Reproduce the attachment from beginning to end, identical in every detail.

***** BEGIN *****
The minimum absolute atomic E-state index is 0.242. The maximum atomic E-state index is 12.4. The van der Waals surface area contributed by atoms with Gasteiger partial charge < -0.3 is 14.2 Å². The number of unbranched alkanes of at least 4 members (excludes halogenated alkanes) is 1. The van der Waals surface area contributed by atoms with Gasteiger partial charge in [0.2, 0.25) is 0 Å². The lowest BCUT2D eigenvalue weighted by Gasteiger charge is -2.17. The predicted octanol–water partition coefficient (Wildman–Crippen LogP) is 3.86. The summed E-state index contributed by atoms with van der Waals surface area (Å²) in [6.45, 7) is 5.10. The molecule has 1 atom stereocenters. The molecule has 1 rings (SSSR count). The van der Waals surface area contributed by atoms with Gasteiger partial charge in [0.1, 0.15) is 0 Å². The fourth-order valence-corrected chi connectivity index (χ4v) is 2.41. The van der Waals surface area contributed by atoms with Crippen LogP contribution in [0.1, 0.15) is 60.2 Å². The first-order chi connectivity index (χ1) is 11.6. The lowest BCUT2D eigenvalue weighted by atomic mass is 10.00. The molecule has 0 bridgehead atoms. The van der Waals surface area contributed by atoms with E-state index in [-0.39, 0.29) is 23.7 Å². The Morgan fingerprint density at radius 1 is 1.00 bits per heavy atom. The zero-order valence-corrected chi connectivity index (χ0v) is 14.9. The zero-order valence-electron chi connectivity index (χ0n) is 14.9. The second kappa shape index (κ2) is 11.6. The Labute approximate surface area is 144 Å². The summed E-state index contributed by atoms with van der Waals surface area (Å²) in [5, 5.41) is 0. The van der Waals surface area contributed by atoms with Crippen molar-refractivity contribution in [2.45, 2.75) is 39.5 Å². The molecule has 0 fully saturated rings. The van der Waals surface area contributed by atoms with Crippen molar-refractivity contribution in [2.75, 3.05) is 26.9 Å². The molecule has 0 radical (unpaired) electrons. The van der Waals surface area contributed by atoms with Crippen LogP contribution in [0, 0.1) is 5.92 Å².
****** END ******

The minimum absolute atomic E-state index is 0.242. The maximum atomic E-state index is 12.4. The van der Waals surface area contributed by atoms with Gasteiger partial charge < -0.3 is 14.2 Å². The number of unbranched alkanes of at least 4 members (excludes halogenated alkanes) is 1. The van der Waals surface area contributed by atoms with Gasteiger partial charge in [0.2, 0.25) is 0 Å². The lowest BCUT2D eigenvalue weighted by Gasteiger charge is -2.17. The predicted octanol–water partition coefficient (Wildman–Crippen LogP) is 3.86. The summed E-state index contributed by atoms with van der Waals surface area (Å²) in [6.45, 7) is 5.10. The molecule has 1 atom stereocenters. The molecule has 1 rings (SSSR count). The van der Waals surface area contributed by atoms with Gasteiger partial charge in [0.1, 0.15) is 0 Å². The fourth-order valence-corrected chi connectivity index (χ4v) is 2.41. The van der Waals surface area contributed by atoms with Crippen LogP contribution in [0.1, 0.15) is 60.2 Å². The first-order chi connectivity index (χ1) is 11.6. The lowest BCUT2D eigenvalue weighted by atomic mass is 10.00. The molecule has 0 bridgehead atoms. The van der Waals surface area contributed by atoms with E-state index in [-0.39, 0.29) is 23.7 Å². The Morgan fingerprint density at radius 1 is 1.00 bits per heavy atom. The zero-order valence-corrected chi connectivity index (χ0v) is 14.9. The zero-order valence-electron chi connectivity index (χ0n) is 14.9. The second kappa shape index (κ2) is 11.6. The Labute approximate surface area is 144 Å². The summed E-state index contributed by atoms with van der Waals surface area (Å²) in [5, 5.41) is 0. The van der Waals surface area contributed by atoms with Crippen molar-refractivity contribution in [2.45, 2.75) is 39.5 Å². The molecule has 0 fully saturated rings. The van der Waals surface area contributed by atoms with Crippen molar-refractivity contribution in [2.75, 3.05) is 26.9 Å². The molecule has 0 radical (unpaired) electrons. The van der Waals surface area contributed by atoms with Crippen LogP contribution in [0, 0.1) is 5.92 Å².